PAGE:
A Grade-II listed building once occupied by a Victorian theatrical designer is to be turned into luxury flats, it has been confirmed.
The building still houses a studio built by Joseph Harker, who built a reputation as one of London’s leading scene painters around the turn of the century. His name later became better known when author Bram Stoker, who managed the West End’s Lyceum Theatre at the time, used it for one of the leading characters in his novel, Dracula.
The two-storey, open-plan studio, on Queen’s Row, Walworth, is set to be converted into six luxury flats and an office unit. Southwark Council approved the plans last month.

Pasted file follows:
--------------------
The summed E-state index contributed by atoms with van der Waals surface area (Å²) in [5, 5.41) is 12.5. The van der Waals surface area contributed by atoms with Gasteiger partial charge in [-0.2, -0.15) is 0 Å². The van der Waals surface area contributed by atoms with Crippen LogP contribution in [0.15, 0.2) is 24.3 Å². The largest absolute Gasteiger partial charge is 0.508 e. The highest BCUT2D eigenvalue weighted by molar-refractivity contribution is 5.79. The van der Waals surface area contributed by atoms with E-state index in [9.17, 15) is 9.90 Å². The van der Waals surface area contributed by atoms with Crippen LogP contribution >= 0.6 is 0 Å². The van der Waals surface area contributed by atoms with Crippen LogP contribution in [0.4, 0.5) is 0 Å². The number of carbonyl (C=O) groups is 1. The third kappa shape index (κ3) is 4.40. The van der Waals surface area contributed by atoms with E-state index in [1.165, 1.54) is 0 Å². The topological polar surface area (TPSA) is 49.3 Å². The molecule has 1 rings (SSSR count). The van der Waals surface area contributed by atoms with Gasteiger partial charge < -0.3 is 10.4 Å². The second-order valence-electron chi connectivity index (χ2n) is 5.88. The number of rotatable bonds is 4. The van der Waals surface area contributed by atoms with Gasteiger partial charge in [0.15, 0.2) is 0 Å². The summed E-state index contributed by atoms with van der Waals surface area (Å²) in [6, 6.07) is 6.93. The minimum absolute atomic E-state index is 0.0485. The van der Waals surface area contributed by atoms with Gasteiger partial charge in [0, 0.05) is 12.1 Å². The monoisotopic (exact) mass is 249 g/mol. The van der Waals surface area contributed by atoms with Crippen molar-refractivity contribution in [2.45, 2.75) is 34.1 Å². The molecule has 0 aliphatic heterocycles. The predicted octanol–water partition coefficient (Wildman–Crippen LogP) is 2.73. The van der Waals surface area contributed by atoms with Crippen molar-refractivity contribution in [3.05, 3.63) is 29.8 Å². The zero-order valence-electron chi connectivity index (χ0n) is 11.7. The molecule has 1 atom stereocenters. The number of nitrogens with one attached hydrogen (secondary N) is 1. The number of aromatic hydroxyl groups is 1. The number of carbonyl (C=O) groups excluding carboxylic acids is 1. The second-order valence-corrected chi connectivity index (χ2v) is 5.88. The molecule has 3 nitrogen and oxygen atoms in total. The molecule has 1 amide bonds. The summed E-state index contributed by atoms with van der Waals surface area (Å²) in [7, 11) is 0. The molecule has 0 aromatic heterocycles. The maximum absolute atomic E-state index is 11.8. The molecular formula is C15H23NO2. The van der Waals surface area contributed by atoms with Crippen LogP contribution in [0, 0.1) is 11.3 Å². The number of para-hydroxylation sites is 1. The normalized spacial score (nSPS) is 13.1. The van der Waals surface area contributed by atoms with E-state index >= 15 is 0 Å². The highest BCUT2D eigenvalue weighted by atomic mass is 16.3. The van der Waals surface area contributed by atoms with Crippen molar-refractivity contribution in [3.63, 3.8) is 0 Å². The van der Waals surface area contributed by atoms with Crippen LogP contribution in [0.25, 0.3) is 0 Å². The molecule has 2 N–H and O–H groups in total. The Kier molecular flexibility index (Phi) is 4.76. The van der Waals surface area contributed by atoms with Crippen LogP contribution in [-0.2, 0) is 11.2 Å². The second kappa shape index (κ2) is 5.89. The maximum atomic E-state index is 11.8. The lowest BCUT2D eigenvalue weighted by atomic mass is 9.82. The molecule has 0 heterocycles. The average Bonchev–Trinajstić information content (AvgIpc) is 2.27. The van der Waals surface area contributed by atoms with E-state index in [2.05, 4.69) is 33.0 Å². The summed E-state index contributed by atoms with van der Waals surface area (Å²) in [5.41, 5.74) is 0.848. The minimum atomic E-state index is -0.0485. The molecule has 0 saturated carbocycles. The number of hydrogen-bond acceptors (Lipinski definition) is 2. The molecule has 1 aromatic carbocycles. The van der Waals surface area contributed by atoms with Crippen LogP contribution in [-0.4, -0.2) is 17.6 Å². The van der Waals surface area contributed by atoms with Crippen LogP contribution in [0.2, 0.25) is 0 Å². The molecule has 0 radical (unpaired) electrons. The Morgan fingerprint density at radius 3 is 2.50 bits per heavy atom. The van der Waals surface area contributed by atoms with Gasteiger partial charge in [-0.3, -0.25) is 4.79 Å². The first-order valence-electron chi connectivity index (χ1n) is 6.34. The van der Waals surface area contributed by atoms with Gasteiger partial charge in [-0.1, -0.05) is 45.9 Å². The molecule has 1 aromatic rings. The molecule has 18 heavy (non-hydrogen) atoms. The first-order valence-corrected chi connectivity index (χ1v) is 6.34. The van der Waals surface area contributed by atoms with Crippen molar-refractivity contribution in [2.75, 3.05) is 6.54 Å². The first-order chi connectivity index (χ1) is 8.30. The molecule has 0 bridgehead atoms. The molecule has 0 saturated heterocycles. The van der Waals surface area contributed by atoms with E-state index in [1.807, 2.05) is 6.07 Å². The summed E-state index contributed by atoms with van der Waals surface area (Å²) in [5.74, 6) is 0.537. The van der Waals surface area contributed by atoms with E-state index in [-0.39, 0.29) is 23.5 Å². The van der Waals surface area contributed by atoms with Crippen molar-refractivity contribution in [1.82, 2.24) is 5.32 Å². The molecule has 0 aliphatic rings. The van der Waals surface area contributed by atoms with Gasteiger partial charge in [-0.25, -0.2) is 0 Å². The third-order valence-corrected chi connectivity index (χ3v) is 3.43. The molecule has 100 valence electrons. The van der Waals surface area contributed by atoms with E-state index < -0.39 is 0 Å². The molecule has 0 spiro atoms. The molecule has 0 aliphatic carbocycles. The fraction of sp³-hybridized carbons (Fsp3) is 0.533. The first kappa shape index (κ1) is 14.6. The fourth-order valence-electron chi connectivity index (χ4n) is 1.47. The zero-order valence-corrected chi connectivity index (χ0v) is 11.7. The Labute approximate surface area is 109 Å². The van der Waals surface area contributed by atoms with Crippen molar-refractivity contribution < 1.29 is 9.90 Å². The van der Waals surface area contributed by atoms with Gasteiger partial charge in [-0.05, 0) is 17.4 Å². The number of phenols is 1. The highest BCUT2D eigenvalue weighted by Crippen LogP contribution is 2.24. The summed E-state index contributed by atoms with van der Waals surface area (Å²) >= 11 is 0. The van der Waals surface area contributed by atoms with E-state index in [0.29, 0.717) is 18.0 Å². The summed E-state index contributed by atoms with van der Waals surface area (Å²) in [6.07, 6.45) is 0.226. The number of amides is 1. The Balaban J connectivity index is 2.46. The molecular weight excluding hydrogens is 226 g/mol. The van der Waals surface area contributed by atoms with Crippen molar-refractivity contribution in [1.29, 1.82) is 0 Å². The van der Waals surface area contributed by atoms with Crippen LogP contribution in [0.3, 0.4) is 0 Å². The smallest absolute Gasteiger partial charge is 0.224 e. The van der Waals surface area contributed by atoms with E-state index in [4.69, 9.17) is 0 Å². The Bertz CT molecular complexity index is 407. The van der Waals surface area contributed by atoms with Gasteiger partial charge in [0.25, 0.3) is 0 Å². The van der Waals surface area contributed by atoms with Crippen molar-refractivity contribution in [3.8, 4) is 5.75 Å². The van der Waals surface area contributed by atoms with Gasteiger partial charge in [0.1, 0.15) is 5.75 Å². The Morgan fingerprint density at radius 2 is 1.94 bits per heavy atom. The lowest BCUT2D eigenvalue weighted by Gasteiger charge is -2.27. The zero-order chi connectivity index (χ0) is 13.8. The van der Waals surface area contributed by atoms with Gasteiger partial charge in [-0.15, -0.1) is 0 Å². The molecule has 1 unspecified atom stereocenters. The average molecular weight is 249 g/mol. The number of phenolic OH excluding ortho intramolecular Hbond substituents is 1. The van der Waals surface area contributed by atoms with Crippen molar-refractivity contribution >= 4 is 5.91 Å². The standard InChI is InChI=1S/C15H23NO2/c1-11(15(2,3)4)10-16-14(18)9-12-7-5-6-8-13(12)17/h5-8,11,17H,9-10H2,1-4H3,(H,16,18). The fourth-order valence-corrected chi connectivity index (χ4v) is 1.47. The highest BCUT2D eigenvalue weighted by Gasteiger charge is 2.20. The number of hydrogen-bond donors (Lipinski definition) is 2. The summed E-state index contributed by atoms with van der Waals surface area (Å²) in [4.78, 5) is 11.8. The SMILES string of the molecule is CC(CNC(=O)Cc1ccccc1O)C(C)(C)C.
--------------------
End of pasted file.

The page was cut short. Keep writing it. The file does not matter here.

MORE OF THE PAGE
James Hughes, Senior Conservation Adviser at the Victorian Society, said: “The studio’s exceptional rarity, its impressive degree of intactness and its historical interest should be enough to protect it from harm. Joseph Harker was a pioneer in 19th century theatre scene design and these studios are a monument to his achievements and must be protected.”
In keeping with the building’s history, its ground floor is currently occupied by Flints Theatrical Chandlers. Original features include many of the original winches, pulleys, and movable frames used to supported Harker’s large canvasses as well as a patch of wall signed by the man himself.
The News attempted to contact a representative of the developers, but received no response at the time of going to press.